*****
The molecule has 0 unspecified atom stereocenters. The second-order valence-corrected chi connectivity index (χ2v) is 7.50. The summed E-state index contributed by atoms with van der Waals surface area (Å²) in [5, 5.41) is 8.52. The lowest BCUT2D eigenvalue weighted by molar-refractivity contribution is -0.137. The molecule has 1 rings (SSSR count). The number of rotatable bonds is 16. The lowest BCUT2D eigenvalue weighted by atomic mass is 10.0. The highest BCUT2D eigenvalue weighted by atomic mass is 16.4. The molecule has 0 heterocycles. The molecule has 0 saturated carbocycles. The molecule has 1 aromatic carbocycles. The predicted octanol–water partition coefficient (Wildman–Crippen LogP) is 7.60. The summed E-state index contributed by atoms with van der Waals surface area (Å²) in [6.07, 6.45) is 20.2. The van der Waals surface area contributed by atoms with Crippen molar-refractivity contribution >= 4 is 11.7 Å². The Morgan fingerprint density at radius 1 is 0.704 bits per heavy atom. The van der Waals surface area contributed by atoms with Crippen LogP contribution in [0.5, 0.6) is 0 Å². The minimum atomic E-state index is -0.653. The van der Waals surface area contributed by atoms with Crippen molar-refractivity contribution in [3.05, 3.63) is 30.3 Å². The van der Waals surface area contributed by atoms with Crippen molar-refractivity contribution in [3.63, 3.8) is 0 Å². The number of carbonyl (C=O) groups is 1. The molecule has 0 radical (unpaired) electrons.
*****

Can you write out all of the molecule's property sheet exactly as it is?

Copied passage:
The molecule has 0 unspecified atom stereocenters. The second-order valence-corrected chi connectivity index (χ2v) is 7.50. The summed E-state index contributed by atoms with van der Waals surface area (Å²) in [5, 5.41) is 8.52. The lowest BCUT2D eigenvalue weighted by molar-refractivity contribution is -0.137. The molecule has 1 rings (SSSR count). The number of rotatable bonds is 16. The lowest BCUT2D eigenvalue weighted by atomic mass is 10.0. The highest BCUT2D eigenvalue weighted by atomic mass is 16.4. The molecule has 0 heterocycles. The molecule has 0 saturated carbocycles. The molecule has 1 aromatic carbocycles. The predicted octanol–water partition coefficient (Wildman–Crippen LogP) is 7.60. The summed E-state index contributed by atoms with van der Waals surface area (Å²) in [6.07, 6.45) is 20.2. The van der Waals surface area contributed by atoms with Crippen molar-refractivity contribution >= 4 is 11.7 Å². The Morgan fingerprint density at radius 1 is 0.704 bits per heavy atom. The van der Waals surface area contributed by atoms with Crippen LogP contribution in [0.5, 0.6) is 0 Å². The minimum atomic E-state index is -0.653. The van der Waals surface area contributed by atoms with Crippen molar-refractivity contribution in [3.05, 3.63) is 30.3 Å². The van der Waals surface area contributed by atoms with Crippen molar-refractivity contribution in [3.63, 3.8) is 0 Å². The number of carbonyl (C=O) groups is 1. The molecule has 0 radical (unpaired) electrons.